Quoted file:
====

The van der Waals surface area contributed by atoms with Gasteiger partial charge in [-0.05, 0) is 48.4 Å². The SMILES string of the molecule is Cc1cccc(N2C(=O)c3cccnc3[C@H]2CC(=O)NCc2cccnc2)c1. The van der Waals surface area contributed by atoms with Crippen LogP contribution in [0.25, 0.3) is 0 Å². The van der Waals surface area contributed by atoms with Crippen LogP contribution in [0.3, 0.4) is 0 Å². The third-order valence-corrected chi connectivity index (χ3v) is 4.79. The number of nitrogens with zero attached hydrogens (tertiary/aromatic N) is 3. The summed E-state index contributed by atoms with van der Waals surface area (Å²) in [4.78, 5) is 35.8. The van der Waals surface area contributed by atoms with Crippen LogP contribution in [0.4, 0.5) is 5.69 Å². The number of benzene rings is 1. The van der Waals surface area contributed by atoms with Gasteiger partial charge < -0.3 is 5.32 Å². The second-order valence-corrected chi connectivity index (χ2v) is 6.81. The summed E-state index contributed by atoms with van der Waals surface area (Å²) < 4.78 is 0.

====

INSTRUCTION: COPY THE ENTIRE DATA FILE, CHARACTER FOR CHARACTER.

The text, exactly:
The van der Waals surface area contributed by atoms with Gasteiger partial charge in [-0.05, 0) is 48.4 Å². The SMILES string of the molecule is Cc1cccc(N2C(=O)c3cccnc3[C@H]2CC(=O)NCc2cccnc2)c1. The van der Waals surface area contributed by atoms with Crippen LogP contribution in [0.25, 0.3) is 0 Å². The van der Waals surface area contributed by atoms with Crippen LogP contribution in [0.3, 0.4) is 0 Å². The third-order valence-corrected chi connectivity index (χ3v) is 4.79. The number of nitrogens with zero attached hydrogens (tertiary/aromatic N) is 3. The summed E-state index contributed by atoms with van der Waals surface area (Å²) in [4.78, 5) is 35.8. The van der Waals surface area contributed by atoms with Crippen LogP contribution in [0.4, 0.5) is 5.69 Å². The number of benzene rings is 1. The van der Waals surface area contributed by atoms with Gasteiger partial charge < -0.3 is 5.32 Å². The second-order valence-corrected chi connectivity index (χ2v) is 6.81. The summed E-state index contributed by atoms with van der Waals surface area (Å²) < 4.78 is 0.